Do You Need To Grease and Flour Cake Pans? {Ask The Readers}

Today’s question comes from Karin.

Why grease & flour pans when baking. I’ve always only greased my pans and they turn out fine. Should I be flouring them also?

Good question Karin.

Here is where I admit that I only grease and flour my cake pans if I am removing the cake from the pan to frost it or serve it. If it is not a cake I am worried about how it comes out of the pan, I usually skip the flour step.

However, if it is a layer cake that I need to look really nice and want to come out of the pan perfectly,  I usually grease and flour the pan. If it is a chocolate cake, I often use cocoa instead flour for the pan.

Since going gluten free though, I now line the pan with parchment paper instead of the flour. I find that the gluten free flours tend to be too gritty and I do not like the taste that cornstarch gives the cake if I use that in place of the flour. So, for gluten free I like the parchment paper option for cakes that I need to remove from the pan.

My thought is do what works for you. If you have had no problems skipping the flour step, then I say keep doing what you have been doing.

I would love to hear what you all think though? Do you flour your cake pans or not? Is it really necessary?

Lynn's Kitchen Adventures

Comments

  1. Whenever I’m making a cake for a special occasion (birthdays, etc.) I use Wilton’s Cake Release. It’s like a “grease & flour all in one” step. Yes, it does cost a little more (per usage) than grease and flour, but I find that it does an excellent job of keep the cake in great shape for frosting. I found out about this when taking a decorating class 9 years ago, and I finally had to buy my 3rd new bottle just last month. For “everyday” cakes, I usually just Pam the pan– except, I use Cake Release in my bundt pan for ANY occasion- gets in all the creases better :-)

  2. I always grease my pans, but sometimes I dust them with sugar instead of flour. It adds a nice touch to the outside of baked goods and doesn’t leave white spots like flour can.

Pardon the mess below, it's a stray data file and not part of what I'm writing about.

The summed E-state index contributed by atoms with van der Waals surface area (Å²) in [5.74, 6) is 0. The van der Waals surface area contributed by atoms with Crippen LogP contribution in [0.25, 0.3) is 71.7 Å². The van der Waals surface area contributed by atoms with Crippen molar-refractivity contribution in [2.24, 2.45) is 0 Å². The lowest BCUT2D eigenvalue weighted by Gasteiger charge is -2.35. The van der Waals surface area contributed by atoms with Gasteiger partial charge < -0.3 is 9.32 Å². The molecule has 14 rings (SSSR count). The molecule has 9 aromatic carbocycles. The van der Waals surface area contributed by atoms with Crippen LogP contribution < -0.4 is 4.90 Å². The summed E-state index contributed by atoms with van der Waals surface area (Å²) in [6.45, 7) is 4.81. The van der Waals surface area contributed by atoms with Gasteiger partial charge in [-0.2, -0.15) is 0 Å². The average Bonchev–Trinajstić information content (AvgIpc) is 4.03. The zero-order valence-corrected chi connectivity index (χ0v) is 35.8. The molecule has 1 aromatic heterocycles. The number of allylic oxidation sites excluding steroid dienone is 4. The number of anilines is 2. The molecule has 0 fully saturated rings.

3. When I took a Wilton Cake decorating class, they taught us about pan grease. Mix together equal parts flour, crisco, and oil, then brush onto pan. I’ve never had a problem with a cake sticking to the pan when I use this mixture. It can be kept in a plastic food storage tub with lid for 6 months.

  4. I mix approx 1/2 cup Cisco with 1/4 cup flour. Use pastry brush to coat cake pan, especially good for bundt cakes, they come out of the pan with the smoothed surface. Any leftover, I keep in covered container in fridge till next time.

  5. I rarely greese and flour my pans. I bake a pineapple pound cake in a bundt pan for my dad every two weeks. I use Pam baking spray in the bundt pan and I’ve never had any problems of it not coming out perfectly. I have occasionally used parchment or wax paper in layer cake pans and just spray with cooking spray. Other cakes I mostly use cooking spray as well. Way once in a awhile I will either flour and butter or cocoa and butter depending on the cake.

  6. Carla in Mt says:

    Sugar. Dust w/sugar. I’ve been doing that for over 15 yrs. No funny flour taste, & solves the gluten problem.

  7. I always grease mine pans and lightly flour them…however, you can buy some pans thatt are made of kind of a rubbery material so they are flecible. You don’t have to grease these :)

    • I have a silicone Bundt cake pan, and I have had mixed results. One cake came out beautifully, and one was an awful mess!

      • Ah that is what they are called! I bought one recently and used it when making lentil paté – the contents stuck but not sure if that was my fault as I never let the paté cool as per the recipe before turning out from the container.

  8. I don’t always flour cake pans, but I do always grease it. If I am making a cake for a special occasion, I make sure to line the pan with parchment paper; which I think is much more reliable than flour to ensure the cake comes out neatly.

  9. After going Gluten free I started using Cake Release by Wilton, it’s gluten free. It help my cakes to come out perfect every time. I like it doesn’t prevent them from raising. I was surprise how well it did with really sticky dough and bar cookies. I only use parchment when I bake cheesecakes.

  10. Bakers Joy! You can find it at the grocery store and works like a charm. Wedding cakes, bundt cakes, sheet cakes – so easy, and cakes come out perfectly.

  11. I use parchment paper only. I have done hundreds of cakes this way. I can count on it when I am doing wedding cakes. It is fast, non-messy, and adds no nutritional changes. You have to be sure to run a knife or spatula around the edge of the pan before removing because the sides do stick.

  12. Sarah Cassill says:

    For cakes served out of the pan I spray with Pam real good then sprinkle with sugar! It makes the bottom really moist and sweet!

    I’ve read to use grease and cocoa powder for chocolate cakes!

  13. A friend told me to mix equal parts vegetable shortening, vegetable oil and flour (she calls it “cake grease”), and I’ve not have had anything stick since using this mix. I use one tablespoon each, and any extra will keep for a few weeks.

    I’ve also heard if using a box cake mix, you can grease the pan(s), then use a bit of the mix to “flour” without ending up with white residue.

  14. when I make carrot cake I spray the angel cake pan with non stick spray & then dust heavy with cinnamon/sugar. cake comes out great & taste better than without the cinn/sugar coating.

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